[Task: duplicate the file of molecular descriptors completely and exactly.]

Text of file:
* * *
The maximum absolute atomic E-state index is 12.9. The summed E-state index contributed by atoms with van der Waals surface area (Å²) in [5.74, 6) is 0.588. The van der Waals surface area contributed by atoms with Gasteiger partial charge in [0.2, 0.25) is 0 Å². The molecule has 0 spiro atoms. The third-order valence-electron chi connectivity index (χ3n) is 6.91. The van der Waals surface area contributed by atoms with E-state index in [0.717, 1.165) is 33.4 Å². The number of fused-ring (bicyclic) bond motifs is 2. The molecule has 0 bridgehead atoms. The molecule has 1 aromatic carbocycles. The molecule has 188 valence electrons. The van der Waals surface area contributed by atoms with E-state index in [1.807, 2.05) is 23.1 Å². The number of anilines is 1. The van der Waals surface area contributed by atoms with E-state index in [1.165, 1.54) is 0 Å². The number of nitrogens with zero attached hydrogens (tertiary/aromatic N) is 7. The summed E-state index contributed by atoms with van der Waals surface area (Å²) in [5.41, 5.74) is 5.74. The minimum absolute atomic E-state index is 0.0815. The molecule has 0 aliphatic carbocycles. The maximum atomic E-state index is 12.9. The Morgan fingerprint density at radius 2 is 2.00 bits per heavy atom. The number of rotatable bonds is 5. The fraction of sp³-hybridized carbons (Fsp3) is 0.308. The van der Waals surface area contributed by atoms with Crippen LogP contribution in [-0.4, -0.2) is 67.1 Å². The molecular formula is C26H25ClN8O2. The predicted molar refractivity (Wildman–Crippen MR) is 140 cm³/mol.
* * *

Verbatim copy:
The maximum absolute atomic E-state index is 12.9. The summed E-state index contributed by atoms with van der Waals surface area (Å²) in [5.74, 6) is 0.588. The van der Waals surface area contributed by atoms with Gasteiger partial charge in [0.2, 0.25) is 0 Å². The molecule has 0 spiro atoms. The third-order valence-electron chi connectivity index (χ3n) is 6.91. The van der Waals surface area contributed by atoms with E-state index in [0.717, 1.165) is 33.4 Å². The number of fused-ring (bicyclic) bond motifs is 2. The molecule has 0 bridgehead atoms. The molecule has 1 aromatic carbocycles. The molecule has 188 valence electrons. The van der Waals surface area contributed by atoms with E-state index in [1.807, 2.05) is 23.1 Å². The number of anilines is 1. The van der Waals surface area contributed by atoms with E-state index in [1.165, 1.54) is 0 Å². The number of nitrogens with zero attached hydrogens (tertiary/aromatic N) is 7. The summed E-state index contributed by atoms with van der Waals surface area (Å²) in [5.41, 5.74) is 5.74. The minimum absolute atomic E-state index is 0.0815. The molecule has 0 aliphatic carbocycles. The maximum atomic E-state index is 12.9. The Morgan fingerprint density at radius 2 is 2.00 bits per heavy atom. The number of rotatable bonds is 5. The fraction of sp³-hybridized carbons (Fsp3) is 0.308. The van der Waals surface area contributed by atoms with Crippen LogP contribution in [-0.4, -0.2) is 67.1 Å². The molecular formula is C26H25ClN8O2. The predicted molar refractivity (Wildman–Crippen MR) is 140 cm³/mol.